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There are a few reasons for choosing to pollard trees. It is an effective way of reducing the amount of shade cast by trees, to thin the crown thereby increasing air circulation, it helps keep trees a comfortable size for their local environment, it may be necessary to shape a tree for design purposes and to prevent trees from touching overhanging electricity or telephone lines.
A number of different species of trees can be pollarded on a regular basis and in some cases it can be an effective way to rejuvenate a tree and to prolong its life.
Pollarding can be used on many trees including the following:
ash, lime, elm, oak, beech, poplar, eldar, london plane, fruit trees, eucalyptus and sweet chestnut.
It is usually best to carry out any pollarding during the Winter months when the deciduous trees have shed their leaves,and the tree structure is more noticeable. The lower level of tree sap during this season means that less stress will be caused to the tree and it is also less likely that a tree will suffer infection from Insects or fungi during the Winter as both of these threats are dormant.
There are some exceptions to this rule however for example walnut prefer summer pruning and some fruit trees produce more abundant and better fruit if pruned in the summer. Consult a qualified arborist from Arborlife if in any doubt.
It is also worth noting that trees within conservation areas may well have Tree Preservation Orders (TPOs) on them. It is worth checking with the local authorities before you would like the work to be undertaken and the relevant permission should then be sought either directly by yourselves or by Arborlife on your behalf.
Pollarding is usually done annually and should be done at least every few years to avoid potential problems
Trees may be pollarded as soon as they have reached the desired height and the form can then be chosen.
Usually when a tree has been pollarded, four or five main branches (cut to the desired length) will be left on the stem from which thinner ones will soon grow.
To maintain a pollard these smaller branches should be cut back to the original pollard cuts. In some cases where some leaf cover is required some branches may be left and others cut back to a side stem.
These are a few of the plants it can be used on:
Pollarding a tree is usually done annually, and would need to be carried out every few years to avoid potential problems. This usually involves hiring an arborist, so can be expensive. Why not consider the following before pollarding:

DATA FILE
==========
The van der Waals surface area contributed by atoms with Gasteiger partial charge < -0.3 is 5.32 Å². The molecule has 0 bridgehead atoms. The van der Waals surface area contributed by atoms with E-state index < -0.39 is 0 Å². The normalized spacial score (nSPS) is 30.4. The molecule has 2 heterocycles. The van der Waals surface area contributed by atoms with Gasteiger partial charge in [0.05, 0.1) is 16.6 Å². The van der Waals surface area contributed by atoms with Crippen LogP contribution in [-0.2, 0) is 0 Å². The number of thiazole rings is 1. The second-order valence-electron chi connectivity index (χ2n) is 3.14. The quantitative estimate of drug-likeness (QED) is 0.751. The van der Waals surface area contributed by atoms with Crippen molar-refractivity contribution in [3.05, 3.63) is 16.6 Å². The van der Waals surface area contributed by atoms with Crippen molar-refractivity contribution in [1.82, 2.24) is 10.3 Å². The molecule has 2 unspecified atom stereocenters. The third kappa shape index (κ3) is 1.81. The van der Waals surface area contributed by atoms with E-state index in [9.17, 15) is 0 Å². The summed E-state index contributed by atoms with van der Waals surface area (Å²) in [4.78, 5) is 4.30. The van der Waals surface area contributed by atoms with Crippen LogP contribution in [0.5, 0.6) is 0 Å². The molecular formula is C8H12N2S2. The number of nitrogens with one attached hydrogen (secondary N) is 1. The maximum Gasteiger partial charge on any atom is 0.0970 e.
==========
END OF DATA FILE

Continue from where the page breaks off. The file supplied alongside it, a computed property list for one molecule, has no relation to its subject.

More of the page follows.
The best time for pollarding many trees and shrubs is in late winter or early spring. However, bear in mind the following:
Once young trees or shrubs have reached the desired height, you can begin to pollard them. This involves choosing a framework:
Initially, the new branches are held weakly in place as they grow rapidly from underneath the bark, rather than from within the tree. As the wood lays down annual growth rings, the union strengthens, often forming a thickened base where the shoot meets the trunk. Over a number of years, a swollen 'pollard head' forms where new shoots grow each year.
Whilst it does cost to pollard a tree annually it may work out more expensive to have to revive a tree which has been neglected for a number of years. The tree surgeons will need to remove more branches from potentially a much greater height. Consult an arborist for advice on whether a tree needs remedial pollarding.
Of course there are always exceptions and Walnut trees are best pruned in July.
A qualified arborist can advise you on all aspects of tree pruning and tree care.
If you live in, or near, a conservation area, you should check with your local authority before performing any work on trees. Many mature trees are listed for conservation reasons and you may need to get planning permission for planned works.
Seek advice from an arborist before doing any work. Although having a tree pollarded regularly is expensive, an overgrown pollard may require more surgery to remove larger parts of the tree at a greater height.
Try the following to rejuvenate an overgrown pollarded tree or shrub:
After any major work, the tree should be monitored for any further maintenance required.
Once a tree or shrub is pollarded, continue the annual cycle of cutting.
Trees with weaker wood prone to producing multiple shoots, such as poplar (Populus) and willow (Salix) can become hazardous. Some of the weakly-attached branches can break off and fall to the ground. Ideally, try to return to a frequent cutting cycle and have an arborist carry out a safety check regularly.
A similar problem can occur with trees such as beech (Fagus sylvatica), oak (Quercus robur) and sweet chestnut (Castanea sativa). The branches become heavy when pollarding lapses for several decades, and these may break away in windy weather. Consult an arborist, if you are in any doubt.